The dispute arises over the meaning of the phrase "and while under the supervision of the Agency."

The evidence indicates that during the time Everson was general agent and the company was located in Minot, prior to its move to Billings, Montana, and subsequent merger with Bankers Union Life Insurance Company, advances made to subagents by the company were not deducted from Everson's overriding commissions. Later, they were.

It appears that the practice of the defendants was to advance half of a subagent's premium to him at the time the business was submitted, and the second half after the first premium was paid. If the premium was not paid for any reason, advances would be charged back against the subagent. Even if the premium was eventually paid, there was always a delay between the submission of the application and the delivery of the policy, and during that time the advance to the subagent would be *799 charged against him. Thus, most of the time, a subagent would be in a position of owing money to the company. After the policy of the company was changed and the indebtedness of the subagents was charged against Everson, as general agent, purportedly in accordance with Section L, quoted above, Everson also would appear on the books of the company to be indebted to it. The company, after the move to Billings, regularly subtracted such debts of subagents not paid by them from the renewals due Everson, and it asserts that it was entitled to do so under the language of Section L.

It also appears that subagents could, and very often did, obtain advances from officers of the company (not Everson) for various purposes, including payment of operating expenses while awaiting payment of commissions. Many times the subagents obtained such advances and did not repay them, with the result that the subagent owed the company money which the company charged against Everson. Everson objects to such charge-offs, as well as the others mentioned above.

It is Everson's position that such advances, either on new business or otherwise, are not chargeable back to him under Section L because, in almost all cases, the subagent, at the time of obtaining the advance, was not "under the supervision of" Everson or his agency.

Contractual provisions relative to this dispute include Section L, quoted above, and the following:

"WITNESSETH, that said Partners Agency, Inc. is hereby appointed as the agency of the Company for the purpose of recruiting, recommending, supervising, training, and assisting in management of agents in the sale and securing of life insurance policies for the Company. In addition to those agents recruited by the Agency, other agents may be assigned to the Agency by the Company with the consent of the Agency. Subject to the terms, conditions, and limitations herein set forth, the parties hereto do hereby covenant and agree as follows: . . . . . "SECTION I: "All sub-agents recommended by the Agency will be contracted directly with the Company and the Agency hereby authorizes the Company to pay commissions directly to the sub-agent in accordance with the contract entered into between the parties and such commissions paid are a reduction of commissions provided for in this agreement. In the event of termination of any sub-agent's contract, renewal commissions on business produced by the sub-agent revert to the Agency."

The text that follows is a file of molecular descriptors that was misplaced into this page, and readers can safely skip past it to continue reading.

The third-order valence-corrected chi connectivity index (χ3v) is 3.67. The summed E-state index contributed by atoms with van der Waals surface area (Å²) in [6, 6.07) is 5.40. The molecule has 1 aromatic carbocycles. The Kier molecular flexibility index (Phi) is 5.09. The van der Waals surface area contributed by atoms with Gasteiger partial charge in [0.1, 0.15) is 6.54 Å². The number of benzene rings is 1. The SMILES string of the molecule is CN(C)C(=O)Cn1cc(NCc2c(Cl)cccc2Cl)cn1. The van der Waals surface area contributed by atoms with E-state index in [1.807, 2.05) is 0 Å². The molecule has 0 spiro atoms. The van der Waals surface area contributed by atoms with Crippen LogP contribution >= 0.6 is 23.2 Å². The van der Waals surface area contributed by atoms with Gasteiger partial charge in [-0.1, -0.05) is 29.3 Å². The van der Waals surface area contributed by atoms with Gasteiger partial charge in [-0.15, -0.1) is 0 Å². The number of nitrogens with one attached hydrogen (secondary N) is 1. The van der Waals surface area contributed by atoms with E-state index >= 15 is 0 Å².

It is Everson's position that he was obligated to, and did, recruit subagents, recommend them to the company, supervise them during their training period, train them, and assist in management of them. However, he denies that he supervised all subagents at all times, and he particularly denies that he supervised them after their training period. He asserts that he should not be, and cannot be, required to repay advances made without his knowledge or consent to subagents who applied directly to the officers of the company, and were given advances without the knowledge or consent of Everson.

As indicated, the trial judge considered that the contract and the practices of the parties created an ambiguity as to whether agents who received advances were "under the supervision" of Everson and his agency. The jury obviously determined that they were not under such supervision, and therefore disallowed the company's charge-backs of the debts of subagents against Everson's account.

Again, we believe that the court was within its discretion in determining that there was an ambiguity and in allowing the jury to resolve the ambiguity by a determination of the intention of the parties under the instruction quoted above.

The evidence is sufficient and we find no error. The judgment is affirmed.



[1] Johnson v. Auran, 214 N.W.2d 641 (N.D. 1974); In re Estate of Johnson, 214 N.W.2d 112 (N.D.1973).

[2] Amoco Oil Co. v. State Highway Dept., 262 N.W.2d 726 (N.D.1978).